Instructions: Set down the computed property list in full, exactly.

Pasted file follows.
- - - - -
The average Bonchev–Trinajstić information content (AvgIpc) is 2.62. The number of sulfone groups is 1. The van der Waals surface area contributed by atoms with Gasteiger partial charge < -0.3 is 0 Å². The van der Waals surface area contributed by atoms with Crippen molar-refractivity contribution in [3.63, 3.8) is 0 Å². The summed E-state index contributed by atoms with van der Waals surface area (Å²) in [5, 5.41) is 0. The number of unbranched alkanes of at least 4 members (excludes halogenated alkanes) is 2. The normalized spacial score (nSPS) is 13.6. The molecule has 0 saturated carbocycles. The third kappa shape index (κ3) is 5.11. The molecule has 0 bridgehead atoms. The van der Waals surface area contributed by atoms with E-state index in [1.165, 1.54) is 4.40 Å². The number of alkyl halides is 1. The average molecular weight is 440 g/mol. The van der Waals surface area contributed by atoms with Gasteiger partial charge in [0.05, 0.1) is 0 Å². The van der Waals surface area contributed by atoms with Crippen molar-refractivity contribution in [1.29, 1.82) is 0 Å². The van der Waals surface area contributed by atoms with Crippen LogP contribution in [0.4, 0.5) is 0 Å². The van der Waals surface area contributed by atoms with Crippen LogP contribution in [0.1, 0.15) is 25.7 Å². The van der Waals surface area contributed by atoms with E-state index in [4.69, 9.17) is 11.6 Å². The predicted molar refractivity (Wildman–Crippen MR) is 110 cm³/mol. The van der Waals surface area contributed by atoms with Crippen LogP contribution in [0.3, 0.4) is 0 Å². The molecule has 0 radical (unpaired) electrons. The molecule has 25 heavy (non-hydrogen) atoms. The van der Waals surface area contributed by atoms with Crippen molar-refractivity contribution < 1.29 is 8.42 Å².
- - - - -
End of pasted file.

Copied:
The average Bonchev–Trinajstić information content (AvgIpc) is 2.62. The number of sulfone groups is 1. The van der Waals surface area contributed by atoms with Gasteiger partial charge < -0.3 is 0 Å². The van der Waals surface area contributed by atoms with Crippen molar-refractivity contribution in [3.63, 3.8) is 0 Å². The summed E-state index contributed by atoms with van der Waals surface area (Å²) in [5, 5.41) is 0. The number of unbranched alkanes of at least 4 members (excludes halogenated alkanes) is 2. The normalized spacial score (nSPS) is 13.6. The molecule has 0 saturated carbocycles. The third kappa shape index (κ3) is 5.11. The molecule has 0 bridgehead atoms. The van der Waals surface area contributed by atoms with E-state index in [1.165, 1.54) is 4.40 Å². The number of alkyl halides is 1. The average molecular weight is 440 g/mol. The van der Waals surface area contributed by atoms with Gasteiger partial charge in [0.05, 0.1) is 0 Å². The van der Waals surface area contributed by atoms with Crippen molar-refractivity contribution in [1.29, 1.82) is 0 Å². The van der Waals surface area contributed by atoms with Crippen LogP contribution in [0.4, 0.5) is 0 Å². The van der Waals surface area contributed by atoms with Crippen LogP contribution in [0.1, 0.15) is 25.7 Å². The van der Waals surface area contributed by atoms with E-state index in [4.69, 9.17) is 11.6 Å². The predicted molar refractivity (Wildman–Crippen MR) is 110 cm³/mol. The van der Waals surface area contributed by atoms with Crippen LogP contribution in [0.3, 0.4) is 0 Å². The molecule has 0 radical (unpaired) electrons. The molecule has 25 heavy (non-hydrogen) atoms. The van der Waals surface area contributed by atoms with Crippen molar-refractivity contribution < 1.29 is 8.42 Å².